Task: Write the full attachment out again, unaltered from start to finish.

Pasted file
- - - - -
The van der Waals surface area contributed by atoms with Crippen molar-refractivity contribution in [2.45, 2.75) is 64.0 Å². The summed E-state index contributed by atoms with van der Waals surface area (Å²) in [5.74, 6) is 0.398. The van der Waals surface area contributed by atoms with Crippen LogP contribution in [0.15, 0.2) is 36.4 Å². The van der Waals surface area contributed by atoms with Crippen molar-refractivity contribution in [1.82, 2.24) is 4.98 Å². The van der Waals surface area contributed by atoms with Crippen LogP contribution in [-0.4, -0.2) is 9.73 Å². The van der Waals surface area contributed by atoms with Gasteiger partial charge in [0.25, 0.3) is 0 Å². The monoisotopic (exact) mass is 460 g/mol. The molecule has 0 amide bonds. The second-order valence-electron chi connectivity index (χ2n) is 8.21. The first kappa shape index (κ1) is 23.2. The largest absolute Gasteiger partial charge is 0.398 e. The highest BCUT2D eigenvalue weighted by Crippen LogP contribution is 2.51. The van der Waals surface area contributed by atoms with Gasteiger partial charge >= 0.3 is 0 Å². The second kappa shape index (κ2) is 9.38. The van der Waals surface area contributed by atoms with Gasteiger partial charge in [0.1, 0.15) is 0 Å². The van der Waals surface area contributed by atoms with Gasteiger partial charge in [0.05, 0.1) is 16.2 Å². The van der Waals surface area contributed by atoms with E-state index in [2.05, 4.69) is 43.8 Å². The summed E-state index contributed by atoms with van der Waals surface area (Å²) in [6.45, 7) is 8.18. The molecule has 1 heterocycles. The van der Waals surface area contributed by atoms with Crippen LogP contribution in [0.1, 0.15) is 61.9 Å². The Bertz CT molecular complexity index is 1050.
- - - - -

The van der Waals surface area contributed by atoms with Crippen molar-refractivity contribution in [2.45, 2.75) is 64.0 Å². The summed E-state index contributed by atoms with van der Waals surface area (Å²) in [5.74, 6) is 0.398. The van der Waals surface area contributed by atoms with Crippen LogP contribution in [0.15, 0.2) is 36.4 Å². The van der Waals surface area contributed by atoms with Crippen molar-refractivity contribution in [1.82, 2.24) is 4.98 Å². The van der Waals surface area contributed by atoms with Crippen LogP contribution in [-0.4, -0.2) is 9.73 Å². The van der Waals surface area contributed by atoms with Gasteiger partial charge in [0.25, 0.3) is 0 Å². The monoisotopic (exact) mass is 460 g/mol. The molecule has 0 amide bonds. The second-order valence-electron chi connectivity index (χ2n) is 8.21. The first kappa shape index (κ1) is 23.2. The largest absolute Gasteiger partial charge is 0.398 e. The highest BCUT2D eigenvalue weighted by Crippen LogP contribution is 2.51. The van der Waals surface area contributed by atoms with Gasteiger partial charge >= 0.3 is 0 Å². The second kappa shape index (κ2) is 9.38. The van der Waals surface area contributed by atoms with Gasteiger partial charge in [0.1, 0.15) is 0 Å². The van der Waals surface area contributed by atoms with Gasteiger partial charge in [0.05, 0.1) is 16.2 Å². The van der Waals surface area contributed by atoms with E-state index in [2.05, 4.69) is 43.8 Å². The summed E-state index contributed by atoms with van der Waals surface area (Å²) in [6.45, 7) is 8.18. The molecule has 1 heterocycles. The van der Waals surface area contributed by atoms with Crippen LogP contribution in [0.1, 0.15) is 61.9 Å². The Bertz CT molecular complexity index is 1050.